Plaintiff adopted a dog from the defendant shelter who told her that the dog was possessive regarding food. Two months later it bit the plaintiff on the hand while she tried to pick up a cookie from the floor. One and a half months later the dog bit the plaintiff on the face. The plaintiff sued only for injuries sustained by the bite to her face. The lower court denied defendant’s motion to dismiss and the appellate court reversed. Even if the adoption center had failed to disclose all it knew or should have known about the dog’s vicious propensities, once the dog bit the plaintiff’s hand, she was on notice of the dog’s vicious propensities and the adoption center could not be the proximate cause of her injuries. Where information about an animal’s vicious propensities is given or the person becomes aware of the vicious propensities before the bite, the original owner is not responsible. The plaintiff could not rely on her claim that she was only aware of vicious propensities regarding possessiveness with food since that would not have shielded her from liability to a third party. Vicious propensities along is enough. Tighe v North Shore Animal League Am.
Plaintiff tripped on a loose rubber mat attached to an interior stair. She testified that she noticed a bump in the mat after her fall, but did not see the bump before her fall even though she had looked directly at the mat before her fall. The porter cleaned the building daily and inspected the mat regularly. The court found that the defendant made out prima facie entitlement to summary judgement by showing that it did not create the condition or have notice and plaintiff’s own testimony failed to show the existence of a defect or notice. Caban v Bronx Park S. II Assoc.
Comment: The decision is fact specific but seems to clash with similar decisions where the First Department has stated that testimony of “regular inspections” is not enough without a showing of when the last inspection was done before the accident.
The plaintiff’s decedent was seven years old when she was beat to death by her father in 2005. In 2003 the city investigated a report of child abuse and concluding that there was no abuse. Plaintiff claimed that the investigation was negligently performed and was a proximate cause of the plaintiff’s decedent’s death. Defendants’ actions in investigating the report of child abuse, however, were discretionary acts of a governmental agency and could not be the basis for a claim of negligence. There is no cause of action for negligent investigation. Summary judgment to the defendant was upheld. Hines v City of New York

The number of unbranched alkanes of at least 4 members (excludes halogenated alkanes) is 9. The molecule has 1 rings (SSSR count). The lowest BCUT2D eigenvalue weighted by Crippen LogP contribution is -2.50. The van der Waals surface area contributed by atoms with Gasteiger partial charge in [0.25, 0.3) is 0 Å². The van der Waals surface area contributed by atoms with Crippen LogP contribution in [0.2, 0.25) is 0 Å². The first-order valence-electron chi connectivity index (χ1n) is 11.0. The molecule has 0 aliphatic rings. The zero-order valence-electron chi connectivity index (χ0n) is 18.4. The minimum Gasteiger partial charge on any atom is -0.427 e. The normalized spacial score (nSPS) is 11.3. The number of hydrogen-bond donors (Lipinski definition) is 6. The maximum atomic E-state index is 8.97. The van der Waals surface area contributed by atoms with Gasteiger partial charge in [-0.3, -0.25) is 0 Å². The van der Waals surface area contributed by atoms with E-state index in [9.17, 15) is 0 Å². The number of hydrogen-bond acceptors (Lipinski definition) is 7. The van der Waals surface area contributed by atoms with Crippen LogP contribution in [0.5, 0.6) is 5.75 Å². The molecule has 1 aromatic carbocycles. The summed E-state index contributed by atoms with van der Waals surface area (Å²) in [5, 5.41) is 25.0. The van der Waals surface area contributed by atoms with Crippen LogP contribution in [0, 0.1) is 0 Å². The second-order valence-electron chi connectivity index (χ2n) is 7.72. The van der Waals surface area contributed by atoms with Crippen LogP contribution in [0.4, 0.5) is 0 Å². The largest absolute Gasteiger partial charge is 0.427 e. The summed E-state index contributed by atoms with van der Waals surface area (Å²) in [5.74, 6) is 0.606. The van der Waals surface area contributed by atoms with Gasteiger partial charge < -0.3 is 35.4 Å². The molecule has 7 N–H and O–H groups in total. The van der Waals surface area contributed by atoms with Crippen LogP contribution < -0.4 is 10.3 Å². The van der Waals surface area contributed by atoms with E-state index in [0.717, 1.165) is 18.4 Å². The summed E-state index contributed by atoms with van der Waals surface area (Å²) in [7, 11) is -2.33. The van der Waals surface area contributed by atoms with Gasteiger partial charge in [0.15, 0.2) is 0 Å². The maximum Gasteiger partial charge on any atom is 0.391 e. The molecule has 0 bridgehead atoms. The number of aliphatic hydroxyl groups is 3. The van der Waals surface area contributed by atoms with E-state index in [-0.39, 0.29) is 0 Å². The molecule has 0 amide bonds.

Plaintiff was injured when he stepped into a hole in a sidewalk causing him to fall. Plaintiff sued the owner, tenant, and City. The City and tenant move for summary judgment which was granted and affirmed. §7-210 shields the City from liability unless it created the condition or obtained a benefit by special use. A pedestrian ramp or curb is not part of the sidewalk, but the City met its burden by showing that the hole plaintiff claimed to have fallen on was on the sidewalk, not a curb or ramp. A tenant is not responsible under §7-210 for the sidewalk unless there is a lease where the tenant replaces the owner’s responsibility which was not present in this case. Tenant showed that it did not create the condition, violate any statue and was not responsible to maintain the sidewalk. Martin v Rizzatti
Defendant made out its prima facie case by showing that it did not create or have notice of the condition which caused the plaintiff to be shocked when he plugged in an extension cord in the defendant’s wall. Lower court found that plaintiff raised a triable issue of fact under res ipsa loquitor. Appellate court reversed and granted summary judgment finding that res ipsa loquitor did not apply because the electrical cord was kept in a closet to which the plaintiff’s employer also had access and there was no proof that the defendant supplied the actual extension cord.
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Defendant met its initial burden of showing that the cervical and lumbar injuries did not constitute a serious injury but plaintiff raised a triable issue in her opposition. Grant of summary judgment was reversed. The court does not give the details of the proofs. Foulkes v Dubin